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First Registration, Then Confiscation By: Tanya Metaksa
FrontPageMagazine.com | Thursday, July 12, 2001

AMERICA PRIDES ITSELF ON BEING A COUNTRY OF LAWS. Yet, laws are written by biased legislators. When those biases distort meanings and redefine objects it becomes difficult for ordinary citizens to comply, leading to mass confusion and non-compliance. California firearms statutes are a prime example.

In 1989 an insane drifter walked into a schoolyard in Stockton, California and shot his AK-47 randomly at the children playing during recess. When Patrick Purdy’s rampage ended, five children were dead, 29 children and one teacher were wounded, and Purdy committed suicide.

That incident changed gun control politics not only in California but in Washington, DC as well. A new politically-inspired definition entered the debate: "assault weapons." A true military assault weapon is a firearm that is capable of fully automatic fire, like a machine gun, in which one trigger pull shoots multiple bullets. Current U.S. military firearms fire three bullets with one pull of the trigger.

The civilian ownership of machine guns, for all intents and purposes, has been prohibited since the passage of the National Firearms Act of 1934 (NFA). The NFA was passed by the Congress as a belated response to the mob warfare that was rampant during the Prohibition era, as dramatized by the TV show and movie, The Untouchables.

After the Stockton massacre, the term "assault weapons" became the pejorative term to classify any long arm that gun prohibitionists desired to ban. The weapon used by Patrick Purdy was a semi-automatic rifle, not the Soviet fully automatic military firearm, which is not for sale legally in the United States. Yet, his semi-automatic firearm became the gun-banners’ symbol for "assault weapons."

In response to the furor over Patrick Purdy and his firearm, the California legislature defined and banned the "assault weapon." In 1989, it passed the Roberti-Roos bill, which listed roughly 70 firearms, generally identified by make and model and required owners of these guns to register them with the state. Additionally the legislature further defined "assault weapons" to include guns with specific characteristics such as pistol grips, magazine capacity, and other cosmetic features. The law was so draconian that even after gun-owners registered their rifles, the guns could not be sold or bequeathed.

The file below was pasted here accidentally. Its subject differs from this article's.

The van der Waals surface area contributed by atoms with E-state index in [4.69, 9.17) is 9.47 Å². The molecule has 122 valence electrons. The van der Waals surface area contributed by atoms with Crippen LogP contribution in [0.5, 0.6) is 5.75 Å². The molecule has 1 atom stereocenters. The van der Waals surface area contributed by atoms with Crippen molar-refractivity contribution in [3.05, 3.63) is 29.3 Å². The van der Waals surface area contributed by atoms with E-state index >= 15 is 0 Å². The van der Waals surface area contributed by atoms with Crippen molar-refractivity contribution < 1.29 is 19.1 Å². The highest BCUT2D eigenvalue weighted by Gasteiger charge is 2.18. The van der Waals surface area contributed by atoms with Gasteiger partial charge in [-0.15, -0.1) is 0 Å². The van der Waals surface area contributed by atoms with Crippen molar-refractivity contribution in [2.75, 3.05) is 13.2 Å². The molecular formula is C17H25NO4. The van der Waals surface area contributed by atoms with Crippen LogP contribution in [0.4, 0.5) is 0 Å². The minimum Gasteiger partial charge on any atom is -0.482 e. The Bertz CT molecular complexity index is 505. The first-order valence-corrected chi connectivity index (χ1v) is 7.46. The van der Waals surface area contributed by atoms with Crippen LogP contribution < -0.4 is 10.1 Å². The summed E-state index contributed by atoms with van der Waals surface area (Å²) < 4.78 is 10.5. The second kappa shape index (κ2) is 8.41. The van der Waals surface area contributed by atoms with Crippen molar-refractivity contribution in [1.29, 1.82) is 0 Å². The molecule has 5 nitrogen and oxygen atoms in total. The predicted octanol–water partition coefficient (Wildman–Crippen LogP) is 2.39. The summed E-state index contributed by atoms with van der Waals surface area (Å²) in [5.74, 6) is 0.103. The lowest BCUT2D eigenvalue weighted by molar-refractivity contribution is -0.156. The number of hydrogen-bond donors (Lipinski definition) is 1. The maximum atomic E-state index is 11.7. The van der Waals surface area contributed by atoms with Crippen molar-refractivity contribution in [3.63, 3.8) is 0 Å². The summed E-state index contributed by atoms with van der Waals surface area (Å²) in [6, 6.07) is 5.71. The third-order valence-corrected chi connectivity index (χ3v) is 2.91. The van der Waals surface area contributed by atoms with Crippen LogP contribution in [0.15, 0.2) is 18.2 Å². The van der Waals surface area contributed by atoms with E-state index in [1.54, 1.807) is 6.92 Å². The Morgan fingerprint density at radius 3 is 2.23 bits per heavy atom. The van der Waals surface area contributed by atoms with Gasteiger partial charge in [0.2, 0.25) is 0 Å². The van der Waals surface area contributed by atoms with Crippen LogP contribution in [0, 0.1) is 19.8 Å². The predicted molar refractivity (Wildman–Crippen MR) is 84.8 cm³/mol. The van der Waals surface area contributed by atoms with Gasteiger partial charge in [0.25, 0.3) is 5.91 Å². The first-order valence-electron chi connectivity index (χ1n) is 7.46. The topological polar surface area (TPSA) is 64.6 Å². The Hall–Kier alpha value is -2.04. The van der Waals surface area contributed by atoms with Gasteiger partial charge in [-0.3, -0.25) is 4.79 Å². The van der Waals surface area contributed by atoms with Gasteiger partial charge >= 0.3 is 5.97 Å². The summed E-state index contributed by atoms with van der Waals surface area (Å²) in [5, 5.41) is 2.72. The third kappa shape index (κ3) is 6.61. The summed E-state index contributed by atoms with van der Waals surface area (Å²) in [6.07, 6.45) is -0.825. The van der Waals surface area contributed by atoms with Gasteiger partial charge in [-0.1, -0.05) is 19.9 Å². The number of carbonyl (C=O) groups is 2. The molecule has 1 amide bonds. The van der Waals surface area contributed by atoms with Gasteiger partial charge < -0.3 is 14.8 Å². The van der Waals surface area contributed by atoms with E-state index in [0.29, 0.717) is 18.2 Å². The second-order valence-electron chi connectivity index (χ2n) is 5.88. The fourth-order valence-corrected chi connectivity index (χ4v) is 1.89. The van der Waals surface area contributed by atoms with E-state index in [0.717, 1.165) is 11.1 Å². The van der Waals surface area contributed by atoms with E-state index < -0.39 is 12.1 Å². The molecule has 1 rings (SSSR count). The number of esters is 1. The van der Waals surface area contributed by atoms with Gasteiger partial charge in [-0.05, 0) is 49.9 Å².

By the 1991 cut-off date, only 34,000 firearms were registered, from an estimated 250,000 to 1 million firearms, and manufacturers renamed their firearms to avoid those named guns.

The gun banners responded to the renamed firearms and in 1991 amended the "assault weapons" law declaring that AR-15 and AK-47 "series" guns (defined as other models, regardless of manufacturer, "that are only variations, with minor differences") were "assault weapons" too.

Those amendments led to more unwitting "assault weapon" violators. People like Desert Hot Springs Police Officer Steven O'Connor was arrested and prosecuted by his own department just last year for possessing a Maadi RML rifle, incorrectly deemed an AK "series" gun. It isn't. It took ten months for the case to be dismissed; but he still isn’t back on the job.

Due to poor registration compliance, the legislature also included money for an "education campaign" and extended the grace period for registration until March 1992. If a gun owner was caught with an unregistered gun after that date and prosecuted, it was possible for him to register the offending firearm, thereby reducing the felony to an infraction, and get his gun back. Former Republican Attorney General Dan Lungren, not wishing to further alienate gun owners, as he was planning to run for Governor in 1998, extended the registration date, causing Handgun Control, Inc.(HCI) to file suit.

When Democrat Bill Lockyear, an avowed gun prohibitionist, became Attorney General in 1999, he dropped opposition to HCI’s lawsuit, thereby invalidating every post-1992 registration and causing all those legally-owned firearms to become illegal.

This wasn’t happening in some Third World country, but in our most populous state: California. Honest, law-abiding citizens complying with a gun registration law were told to either turn them into the police, render them inoperable, or get them out of state. It was California’s version of firearms confiscation -- gun registration leading to ipso-facto gun confiscation.

In late June, the California Supreme Court recognized some of the 1991 law's flaws and partially limited the laws’ application in Harrott v. County of Kings. The Court simply stated that the DOJ must give folks notice of specifically what guns are 1991 AK or AR "series" guns.

The decision, however, in no way affects the original 1989 list and the 1999 amendments. Since the legislature passed the 1999 amendments and the new Attorney General unilaterally declared 140 guns to be AR and AK "series" firearms, this decision is too little, too late.

It’s easy to see why California gun owners believe their government is out to get them. They have borne the brunt of arbitrary and capricious definitions, and have watched gun owners arrested for mere possession of legally acquired firearms. Thus there grows among American gun owners, as with Americans during Prohibition, a vanishing respect for both the law-making process and the legal system.

Tanya K. Metaksa is the former executive director of the National Rifle Association's Institute for Legislative Action. She is the author of Safe, Not Sorry a self-protection manual, published in 1997. She has appeared on numerous talk and interview shows such as "Crossfire," the "Today" show, "Nightline," "This Week with David Brinkley" and the "McNeil-Lehrer Hour," among others.

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